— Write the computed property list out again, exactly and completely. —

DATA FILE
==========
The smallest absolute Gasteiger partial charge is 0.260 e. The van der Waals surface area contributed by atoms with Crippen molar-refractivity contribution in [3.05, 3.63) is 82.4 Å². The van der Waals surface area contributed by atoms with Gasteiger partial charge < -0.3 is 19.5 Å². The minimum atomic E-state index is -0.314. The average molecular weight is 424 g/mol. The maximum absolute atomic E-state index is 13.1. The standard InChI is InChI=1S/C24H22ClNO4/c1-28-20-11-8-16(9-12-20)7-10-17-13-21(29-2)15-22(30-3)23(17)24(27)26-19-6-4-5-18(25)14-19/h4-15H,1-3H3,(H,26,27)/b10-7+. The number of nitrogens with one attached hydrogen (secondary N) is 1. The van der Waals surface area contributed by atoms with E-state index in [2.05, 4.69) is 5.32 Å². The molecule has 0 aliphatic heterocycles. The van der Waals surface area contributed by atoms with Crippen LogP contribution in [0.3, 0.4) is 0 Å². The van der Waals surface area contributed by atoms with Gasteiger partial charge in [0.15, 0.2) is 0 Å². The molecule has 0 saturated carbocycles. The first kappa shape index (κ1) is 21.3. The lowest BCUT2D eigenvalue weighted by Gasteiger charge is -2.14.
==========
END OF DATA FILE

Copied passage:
The smallest absolute Gasteiger partial charge is 0.260 e. The van der Waals surface area contributed by atoms with Crippen molar-refractivity contribution in [3.05, 3.63) is 82.4 Å². The van der Waals surface area contributed by atoms with Gasteiger partial charge < -0.3 is 19.5 Å². The minimum atomic E-state index is -0.314. The average molecular weight is 424 g/mol. The maximum absolute atomic E-state index is 13.1. The standard InChI is InChI=1S/C24H22ClNO4/c1-28-20-11-8-16(9-12-20)7-10-17-13-21(29-2)15-22(30-3)23(17)24(27)26-19-6-4-5-18(25)14-19/h4-15H,1-3H3,(H,26,27)/b10-7+. The number of nitrogens with one attached hydrogen (secondary N) is 1. The van der Waals surface area contributed by atoms with E-state index in [2.05, 4.69) is 5.32 Å². The molecule has 0 aliphatic heterocycles. The van der Waals surface area contributed by atoms with Crippen LogP contribution in [0.3, 0.4) is 0 Å². The van der Waals surface area contributed by atoms with Gasteiger partial charge in [0.15, 0.2) is 0 Å². The molecule has 0 saturated carbocycles. The first kappa shape index (κ1) is 21.3. The lowest BCUT2D eigenvalue weighted by Gasteiger charge is -2.14.